the path through my garden had a lot of dirt accumulated so decided to remove it, I discovered some eyelash fungi, I'd found it in a pot a couple years ago which I lost, so I'm very happy to rediscover some in my garden.

eyelash fungi

eyelash fungi

I've never noticed this on a foxglove before, smaller shoots amongst the leaves. Usually there's one large rosette of leaves and a flower spike in the middle. In the midst of the drought and heatwave last summer, it did not bloom properly and over-wintered. I've never had one over-winter, only the first year plants which bloom the second year. Those foxglove shoots not to be confused with the 2 verbena bonariensis shooting up amongst the leaves.

foxglove

While I was next door I noticed the veronica longifolia which I'd given to my neighbour, is looking good - much better than mine.

veronica longifolia

and an enormous moth mullein (Verbascum blattaria) rosette in a pot I'd given her

verbascum blattaria moth mullein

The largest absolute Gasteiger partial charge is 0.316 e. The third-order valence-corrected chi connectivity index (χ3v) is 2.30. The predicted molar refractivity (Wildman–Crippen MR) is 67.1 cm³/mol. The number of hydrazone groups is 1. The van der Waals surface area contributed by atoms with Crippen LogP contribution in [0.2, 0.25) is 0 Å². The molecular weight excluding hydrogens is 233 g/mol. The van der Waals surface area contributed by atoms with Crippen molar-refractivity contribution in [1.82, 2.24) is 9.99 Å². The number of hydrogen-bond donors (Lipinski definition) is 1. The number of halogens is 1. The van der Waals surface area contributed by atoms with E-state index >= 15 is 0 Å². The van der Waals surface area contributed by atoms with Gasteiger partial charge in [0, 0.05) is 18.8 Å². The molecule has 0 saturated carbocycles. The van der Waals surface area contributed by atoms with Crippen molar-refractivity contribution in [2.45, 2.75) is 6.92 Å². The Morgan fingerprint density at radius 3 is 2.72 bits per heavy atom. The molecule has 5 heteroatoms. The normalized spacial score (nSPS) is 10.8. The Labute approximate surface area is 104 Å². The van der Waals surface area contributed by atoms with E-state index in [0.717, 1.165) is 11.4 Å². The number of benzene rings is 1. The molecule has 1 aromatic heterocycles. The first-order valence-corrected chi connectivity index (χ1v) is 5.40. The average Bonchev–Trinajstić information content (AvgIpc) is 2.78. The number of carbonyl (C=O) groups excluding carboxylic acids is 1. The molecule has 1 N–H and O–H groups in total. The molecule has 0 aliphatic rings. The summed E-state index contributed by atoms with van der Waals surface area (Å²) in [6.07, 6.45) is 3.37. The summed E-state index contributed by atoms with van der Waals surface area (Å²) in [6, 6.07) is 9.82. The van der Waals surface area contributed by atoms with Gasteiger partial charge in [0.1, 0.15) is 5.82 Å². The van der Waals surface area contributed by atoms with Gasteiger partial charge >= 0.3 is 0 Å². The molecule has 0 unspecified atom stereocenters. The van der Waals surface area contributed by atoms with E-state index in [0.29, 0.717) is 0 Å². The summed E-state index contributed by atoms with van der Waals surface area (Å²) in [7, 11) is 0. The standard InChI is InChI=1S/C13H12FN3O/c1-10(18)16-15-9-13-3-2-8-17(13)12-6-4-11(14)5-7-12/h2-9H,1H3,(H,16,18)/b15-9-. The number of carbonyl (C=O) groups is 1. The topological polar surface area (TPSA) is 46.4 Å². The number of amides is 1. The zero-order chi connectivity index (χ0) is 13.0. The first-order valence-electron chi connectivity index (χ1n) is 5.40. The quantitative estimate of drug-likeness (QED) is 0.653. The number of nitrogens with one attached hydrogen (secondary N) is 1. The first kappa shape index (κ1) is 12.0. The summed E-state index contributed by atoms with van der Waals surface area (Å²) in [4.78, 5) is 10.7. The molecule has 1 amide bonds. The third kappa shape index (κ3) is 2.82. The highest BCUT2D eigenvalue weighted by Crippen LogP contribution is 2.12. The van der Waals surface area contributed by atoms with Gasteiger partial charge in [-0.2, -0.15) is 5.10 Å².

The drought and heatwave last summer had a profound effect on my garden. It seemed to have killed off my auriculas or the slugs did who were desperate and at anything surviving. This is my only auricula this year. The drought and heatwave also seems to  have killed my Chinese lanterns which did not grow at all last year. I was hoping there's be some remnant of life in the roots but no sign of it so far this spring.

auricula

surprisingly the monkshood has survived, I have this one in the ground

monkshood

and this one in a pot which I think grew from collected seed I sowed

monkshood

end of April 2023

Socks with my snapped off tulips - I don't know if it was the wind, birds or even foxes

Yesterday I noticed the first ajuga in flower this year

ajuga

muscari and tulips (Princess Irene, I think)

muscari and tulips

Little Princess tulips with the muscari and tulips in the background

Little Princess tulips

Verbascum blattaria, moth mullein makes a fab rosette the first year, this has overwintered as a rosette and should bloom this year.

verbascum blattaria moth mullein rosette